Kansas gets the "No-Stamp" award for not allowing collectors to buy their stamps until the hunting season is over. Perhaps they do not care to be bothered by collectors during their busy period, or maybe they’re worried about not having enough stamps. Whatever the case, this is the first time for such a brilliant idea, and they are the only state that has such a policy. Sorry, no photo available.

Nevada’s stamp wins the "Copy Cat" award; in this case, most like their own stamp of 1979. Granted the design is a good one, but mimics the first stamp design of Nevada. The Northern Paiute Indians made and used the featured Tule Canvasback decoy nearly 1,000 years ago, and it is an incredible part of waterfowl and Native American history. If they had to resort to repeating a design, this subject was a great one, and certainly complimented by superb artwork.

North Carolina has been a past winner of "Chamber of Commerce" awards for depicting great scenes with miniscule ducks. This year they have outdone themselves by camouflaging a pair of teeny green-winged teal against a similarly covered bridge and foliage. Nice picture, but where are the ducks?

Since 1996, Texas has issued eight different stamps on one booklet pane; the duck stamp being one of them. A purchaser must buy the entire pane of eight, face value of $24, to get the one duck stamp. They offer discounts for quantity purchases for the ‘not required for hunting’ stamp, but will not sell just the duck stamp.

A couple of things make them the "Dumb Stamp" award winner. First, the face value is only $3, less than the $7.50 hunting fee required. Next, the burden of having to buy all of the stamps is unnecessary. Collectors and dealers are up to their armpits in the other seven issues; wasteful if nothing else.

The really hard part of this job is selecting a stamp that is the most unattractive, to me anyway. Please remember that my opinions are not intended to offend anyone. Rather, I offer what I feel are suggestions, some perhaps a bit tongue in cheek, with my goal being to improve the quality and collector friendliness of state duck stamps.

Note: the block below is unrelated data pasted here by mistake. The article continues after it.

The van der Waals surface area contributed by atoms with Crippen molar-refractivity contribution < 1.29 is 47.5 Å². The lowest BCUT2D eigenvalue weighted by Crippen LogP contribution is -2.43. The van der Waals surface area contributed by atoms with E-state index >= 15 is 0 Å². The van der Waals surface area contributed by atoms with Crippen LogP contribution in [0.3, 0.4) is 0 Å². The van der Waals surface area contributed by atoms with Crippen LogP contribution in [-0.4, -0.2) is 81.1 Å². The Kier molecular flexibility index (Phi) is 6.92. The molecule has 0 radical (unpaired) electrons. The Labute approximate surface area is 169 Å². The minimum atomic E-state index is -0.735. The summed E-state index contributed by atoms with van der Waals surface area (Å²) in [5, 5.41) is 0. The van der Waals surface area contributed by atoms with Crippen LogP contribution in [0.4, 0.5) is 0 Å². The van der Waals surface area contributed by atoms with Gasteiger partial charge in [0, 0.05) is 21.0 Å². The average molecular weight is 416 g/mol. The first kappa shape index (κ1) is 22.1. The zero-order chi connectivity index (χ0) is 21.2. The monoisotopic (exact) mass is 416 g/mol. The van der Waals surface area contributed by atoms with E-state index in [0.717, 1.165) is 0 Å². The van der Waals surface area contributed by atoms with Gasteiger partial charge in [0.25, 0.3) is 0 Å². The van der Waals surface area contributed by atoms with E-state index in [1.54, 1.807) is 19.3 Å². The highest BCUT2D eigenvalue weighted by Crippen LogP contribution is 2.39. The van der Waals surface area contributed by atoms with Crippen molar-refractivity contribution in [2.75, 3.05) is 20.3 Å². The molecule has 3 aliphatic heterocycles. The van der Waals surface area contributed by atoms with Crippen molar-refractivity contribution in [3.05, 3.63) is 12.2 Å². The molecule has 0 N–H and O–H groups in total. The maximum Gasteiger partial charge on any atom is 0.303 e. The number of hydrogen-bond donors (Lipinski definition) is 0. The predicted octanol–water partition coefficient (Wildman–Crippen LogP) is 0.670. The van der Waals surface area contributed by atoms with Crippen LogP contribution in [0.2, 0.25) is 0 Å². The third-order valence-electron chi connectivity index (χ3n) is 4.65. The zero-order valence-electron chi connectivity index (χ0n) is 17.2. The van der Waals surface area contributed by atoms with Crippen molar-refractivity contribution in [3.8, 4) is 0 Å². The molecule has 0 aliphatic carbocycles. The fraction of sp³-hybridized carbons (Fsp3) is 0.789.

And now for the dreadful moment of truth. Again this year, the gorgeous state of Hawaii has won the "Drab Stamp" award. It pictures ring-necked pheasants, because it is mostly a game stamp, but like last years that depicted turkeys, the picture just doesn’t have any life. Hawaii has been in the running or won this category since their first stamp was issued in 1996, and should work to improve their designs. The runner up in this category was North Dakota’s stamp, another example of blurred and indistinct artwork.

The design I chose for the Best State Duck Stamp Design of 1999 was Maryland’s wood ducks by artist Wally Makuchal. It is a striking picture that makes you gaze at it longer than you realize. Congratulations to the artist and Maryland for an outstanding job!

The runner-up for the best stamp artwork goes to artist Robert Steiner and California for the oversized and overpriced se-tenant design of wood ducks, in itself an outstanding work of art. Either could be my choice, but the edge went to Maryland whose stamp is a collector-friendly $6, and uses a conventional design and format.

Back | News Page